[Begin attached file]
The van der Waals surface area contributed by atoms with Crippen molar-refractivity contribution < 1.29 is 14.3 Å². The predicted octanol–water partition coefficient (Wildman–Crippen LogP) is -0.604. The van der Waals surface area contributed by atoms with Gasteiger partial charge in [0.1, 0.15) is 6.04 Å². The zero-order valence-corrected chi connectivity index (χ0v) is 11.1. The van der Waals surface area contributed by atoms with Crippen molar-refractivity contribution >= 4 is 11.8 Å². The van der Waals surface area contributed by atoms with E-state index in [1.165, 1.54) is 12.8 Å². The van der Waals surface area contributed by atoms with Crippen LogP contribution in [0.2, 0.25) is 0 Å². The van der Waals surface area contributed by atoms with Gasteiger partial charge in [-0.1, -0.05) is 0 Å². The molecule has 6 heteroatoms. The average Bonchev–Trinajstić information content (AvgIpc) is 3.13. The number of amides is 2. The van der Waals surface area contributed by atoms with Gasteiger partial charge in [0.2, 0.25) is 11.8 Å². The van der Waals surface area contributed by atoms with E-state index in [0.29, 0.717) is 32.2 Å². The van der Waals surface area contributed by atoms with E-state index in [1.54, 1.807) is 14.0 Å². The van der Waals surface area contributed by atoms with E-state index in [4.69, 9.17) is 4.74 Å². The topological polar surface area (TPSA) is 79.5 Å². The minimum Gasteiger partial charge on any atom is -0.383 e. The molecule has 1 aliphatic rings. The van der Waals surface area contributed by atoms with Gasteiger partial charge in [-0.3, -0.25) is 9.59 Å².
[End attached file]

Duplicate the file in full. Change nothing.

The van der Waals surface area contributed by atoms with Crippen molar-refractivity contribution < 1.29 is 14.3 Å². The predicted octanol–water partition coefficient (Wildman–Crippen LogP) is -0.604. The van der Waals surface area contributed by atoms with Gasteiger partial charge in [0.1, 0.15) is 6.04 Å². The zero-order valence-corrected chi connectivity index (χ0v) is 11.1. The van der Waals surface area contributed by atoms with Crippen molar-refractivity contribution >= 4 is 11.8 Å². The van der Waals surface area contributed by atoms with E-state index in [1.165, 1.54) is 12.8 Å². The van der Waals surface area contributed by atoms with Crippen LogP contribution in [0.2, 0.25) is 0 Å². The van der Waals surface area contributed by atoms with Gasteiger partial charge in [-0.1, -0.05) is 0 Å². The molecule has 6 heteroatoms. The average Bonchev–Trinajstić information content (AvgIpc) is 3.13. The number of amides is 2. The van der Waals surface area contributed by atoms with Gasteiger partial charge in [0.2, 0.25) is 11.8 Å². The van der Waals surface area contributed by atoms with E-state index in [0.29, 0.717) is 32.2 Å². The van der Waals surface area contributed by atoms with E-state index in [1.54, 1.807) is 14.0 Å². The van der Waals surface area contributed by atoms with E-state index in [4.69, 9.17) is 4.74 Å². The topological polar surface area (TPSA) is 79.5 Å². The minimum Gasteiger partial charge on any atom is -0.383 e. The molecule has 1 aliphatic rings. The van der Waals surface area contributed by atoms with Gasteiger partial charge in [-0.3, -0.25) is 9.59 Å².